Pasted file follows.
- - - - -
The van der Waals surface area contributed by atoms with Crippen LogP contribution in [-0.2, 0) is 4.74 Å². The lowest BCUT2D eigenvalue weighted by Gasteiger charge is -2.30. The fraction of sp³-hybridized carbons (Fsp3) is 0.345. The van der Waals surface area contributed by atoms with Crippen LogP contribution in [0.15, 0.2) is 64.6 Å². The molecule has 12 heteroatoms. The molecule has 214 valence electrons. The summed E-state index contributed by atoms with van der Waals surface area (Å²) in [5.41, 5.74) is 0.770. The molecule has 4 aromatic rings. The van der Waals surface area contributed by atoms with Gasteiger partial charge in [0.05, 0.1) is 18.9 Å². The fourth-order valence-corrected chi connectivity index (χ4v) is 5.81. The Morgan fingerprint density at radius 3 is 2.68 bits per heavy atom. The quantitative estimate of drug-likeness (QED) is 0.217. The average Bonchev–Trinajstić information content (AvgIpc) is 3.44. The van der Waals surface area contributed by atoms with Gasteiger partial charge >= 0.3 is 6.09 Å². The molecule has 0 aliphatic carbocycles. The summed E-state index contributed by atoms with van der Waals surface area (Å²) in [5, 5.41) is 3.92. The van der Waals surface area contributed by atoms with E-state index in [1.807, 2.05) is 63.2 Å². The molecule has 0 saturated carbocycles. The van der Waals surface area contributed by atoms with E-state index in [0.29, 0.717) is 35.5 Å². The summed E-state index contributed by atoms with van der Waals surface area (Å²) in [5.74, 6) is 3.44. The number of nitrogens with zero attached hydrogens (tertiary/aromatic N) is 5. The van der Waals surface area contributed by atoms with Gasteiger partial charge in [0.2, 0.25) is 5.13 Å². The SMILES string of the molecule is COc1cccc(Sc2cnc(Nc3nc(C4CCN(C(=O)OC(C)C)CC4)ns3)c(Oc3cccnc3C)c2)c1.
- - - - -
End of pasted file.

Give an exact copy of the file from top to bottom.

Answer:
The van der Waals surface area contributed by atoms with Crippen LogP contribution in [-0.2, 0) is 4.74 Å². The lowest BCUT2D eigenvalue weighted by Gasteiger charge is -2.30. The fraction of sp³-hybridized carbons (Fsp3) is 0.345. The van der Waals surface area contributed by atoms with Crippen LogP contribution in [0.15, 0.2) is 64.6 Å². The molecule has 12 heteroatoms. The molecule has 214 valence electrons. The summed E-state index contributed by atoms with van der Waals surface area (Å²) in [5.41, 5.74) is 0.770. The molecule has 4 aromatic rings. The van der Waals surface area contributed by atoms with Gasteiger partial charge in [0.05, 0.1) is 18.9 Å². The fourth-order valence-corrected chi connectivity index (χ4v) is 5.81. The Morgan fingerprint density at radius 3 is 2.68 bits per heavy atom. The quantitative estimate of drug-likeness (QED) is 0.217. The average Bonchev–Trinajstić information content (AvgIpc) is 3.44. The van der Waals surface area contributed by atoms with Gasteiger partial charge >= 0.3 is 6.09 Å². The molecule has 0 aliphatic carbocycles. The summed E-state index contributed by atoms with van der Waals surface area (Å²) in [5, 5.41) is 3.92. The van der Waals surface area contributed by atoms with E-state index in [1.807, 2.05) is 63.2 Å². The molecule has 0 saturated carbocycles. The van der Waals surface area contributed by atoms with E-state index in [0.29, 0.717) is 35.5 Å². The summed E-state index contributed by atoms with van der Waals surface area (Å²) in [5.74, 6) is 3.44. The number of nitrogens with zero attached hydrogens (tertiary/aromatic N) is 5. The van der Waals surface area contributed by atoms with Gasteiger partial charge in [0.2, 0.25) is 5.13 Å². The SMILES string of the molecule is COc1cccc(Sc2cnc(Nc3nc(C4CCN(C(=O)OC(C)C)CC4)ns3)c(Oc3cccnc3C)c2)c1.